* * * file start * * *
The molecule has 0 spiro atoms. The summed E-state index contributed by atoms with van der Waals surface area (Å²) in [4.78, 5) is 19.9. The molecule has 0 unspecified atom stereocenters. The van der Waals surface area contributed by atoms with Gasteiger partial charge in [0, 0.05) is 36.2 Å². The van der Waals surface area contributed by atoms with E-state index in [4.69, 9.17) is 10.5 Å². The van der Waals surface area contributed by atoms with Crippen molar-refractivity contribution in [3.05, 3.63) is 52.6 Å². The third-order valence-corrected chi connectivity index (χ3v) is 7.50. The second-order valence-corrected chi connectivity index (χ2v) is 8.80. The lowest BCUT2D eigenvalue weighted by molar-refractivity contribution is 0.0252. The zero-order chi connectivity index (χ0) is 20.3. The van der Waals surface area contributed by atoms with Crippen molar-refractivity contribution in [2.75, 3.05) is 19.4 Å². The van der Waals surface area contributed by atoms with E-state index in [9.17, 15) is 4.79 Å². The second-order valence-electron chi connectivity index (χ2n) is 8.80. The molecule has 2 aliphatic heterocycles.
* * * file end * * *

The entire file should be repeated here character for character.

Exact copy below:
The molecule has 0 spiro atoms. The summed E-state index contributed by atoms with van der Waals surface area (Å²) in [4.78, 5) is 19.9. The molecule has 0 unspecified atom stereocenters. The van der Waals surface area contributed by atoms with Gasteiger partial charge in [0, 0.05) is 36.2 Å². The van der Waals surface area contributed by atoms with E-state index in [4.69, 9.17) is 10.5 Å². The van der Waals surface area contributed by atoms with Crippen molar-refractivity contribution in [3.05, 3.63) is 52.6 Å². The third-order valence-corrected chi connectivity index (χ3v) is 7.50. The second-order valence-corrected chi connectivity index (χ2v) is 8.80. The lowest BCUT2D eigenvalue weighted by molar-refractivity contribution is 0.0252. The zero-order chi connectivity index (χ0) is 20.3. The van der Waals surface area contributed by atoms with Crippen molar-refractivity contribution in [2.75, 3.05) is 19.4 Å². The van der Waals surface area contributed by atoms with E-state index in [9.17, 15) is 4.79 Å². The second-order valence-electron chi connectivity index (χ2n) is 8.80. The molecule has 2 aliphatic heterocycles.